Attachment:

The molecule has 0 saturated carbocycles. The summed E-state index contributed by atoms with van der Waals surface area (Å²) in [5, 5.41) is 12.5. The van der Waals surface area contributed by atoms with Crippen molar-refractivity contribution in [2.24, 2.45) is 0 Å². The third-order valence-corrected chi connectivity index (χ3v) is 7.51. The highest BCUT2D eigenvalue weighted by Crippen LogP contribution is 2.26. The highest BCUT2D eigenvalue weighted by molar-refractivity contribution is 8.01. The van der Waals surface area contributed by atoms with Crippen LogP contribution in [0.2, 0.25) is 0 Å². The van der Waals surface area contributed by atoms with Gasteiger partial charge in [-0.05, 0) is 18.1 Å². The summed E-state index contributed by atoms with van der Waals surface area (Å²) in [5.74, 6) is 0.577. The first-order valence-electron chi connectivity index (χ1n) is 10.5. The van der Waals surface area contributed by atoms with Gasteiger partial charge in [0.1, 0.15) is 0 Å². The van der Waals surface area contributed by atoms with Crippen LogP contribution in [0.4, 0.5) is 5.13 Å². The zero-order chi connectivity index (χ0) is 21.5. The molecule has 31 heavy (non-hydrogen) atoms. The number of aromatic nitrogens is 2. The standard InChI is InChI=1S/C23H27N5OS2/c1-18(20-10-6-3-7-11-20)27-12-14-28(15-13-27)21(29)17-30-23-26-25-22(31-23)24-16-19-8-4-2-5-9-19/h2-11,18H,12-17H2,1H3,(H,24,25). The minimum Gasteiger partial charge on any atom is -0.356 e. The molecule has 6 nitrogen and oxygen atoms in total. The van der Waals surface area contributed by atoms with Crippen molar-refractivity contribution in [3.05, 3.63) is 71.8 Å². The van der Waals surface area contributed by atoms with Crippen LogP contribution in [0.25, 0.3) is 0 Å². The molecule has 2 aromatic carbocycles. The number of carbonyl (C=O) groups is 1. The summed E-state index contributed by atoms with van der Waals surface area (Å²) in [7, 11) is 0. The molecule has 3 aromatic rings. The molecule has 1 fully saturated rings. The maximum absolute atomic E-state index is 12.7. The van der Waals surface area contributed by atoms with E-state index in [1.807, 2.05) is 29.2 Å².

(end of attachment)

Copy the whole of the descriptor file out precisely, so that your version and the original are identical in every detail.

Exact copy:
The molecule has 0 saturated carbocycles. The summed E-state index contributed by atoms with van der Waals surface area (Å²) in [5, 5.41) is 12.5. The van der Waals surface area contributed by atoms with Crippen molar-refractivity contribution in [2.24, 2.45) is 0 Å². The third-order valence-corrected chi connectivity index (χ3v) is 7.51. The highest BCUT2D eigenvalue weighted by Crippen LogP contribution is 2.26. The highest BCUT2D eigenvalue weighted by molar-refractivity contribution is 8.01. The van der Waals surface area contributed by atoms with Crippen LogP contribution in [0.2, 0.25) is 0 Å². The van der Waals surface area contributed by atoms with Gasteiger partial charge in [-0.05, 0) is 18.1 Å². The summed E-state index contributed by atoms with van der Waals surface area (Å²) in [5.74, 6) is 0.577. The first-order valence-electron chi connectivity index (χ1n) is 10.5. The van der Waals surface area contributed by atoms with Gasteiger partial charge in [0.1, 0.15) is 0 Å². The van der Waals surface area contributed by atoms with Crippen LogP contribution in [0.4, 0.5) is 5.13 Å². The zero-order chi connectivity index (χ0) is 21.5. The molecule has 31 heavy (non-hydrogen) atoms. The number of aromatic nitrogens is 2. The standard InChI is InChI=1S/C23H27N5OS2/c1-18(20-10-6-3-7-11-20)27-12-14-28(15-13-27)21(29)17-30-23-26-25-22(31-23)24-16-19-8-4-2-5-9-19/h2-11,18H,12-17H2,1H3,(H,24,25). The minimum Gasteiger partial charge on any atom is -0.356 e. The molecule has 6 nitrogen and oxygen atoms in total. The van der Waals surface area contributed by atoms with Crippen molar-refractivity contribution in [3.05, 3.63) is 71.8 Å². The van der Waals surface area contributed by atoms with Crippen LogP contribution in [0.25, 0.3) is 0 Å². The molecule has 2 aromatic carbocycles. The number of carbonyl (C=O) groups is 1. The summed E-state index contributed by atoms with van der Waals surface area (Å²) in [7, 11) is 0. The molecule has 3 aromatic rings. The molecule has 1 fully saturated rings. The maximum absolute atomic E-state index is 12.7. The van der Waals surface area contributed by atoms with E-state index in [1.807, 2.05) is 29.2 Å².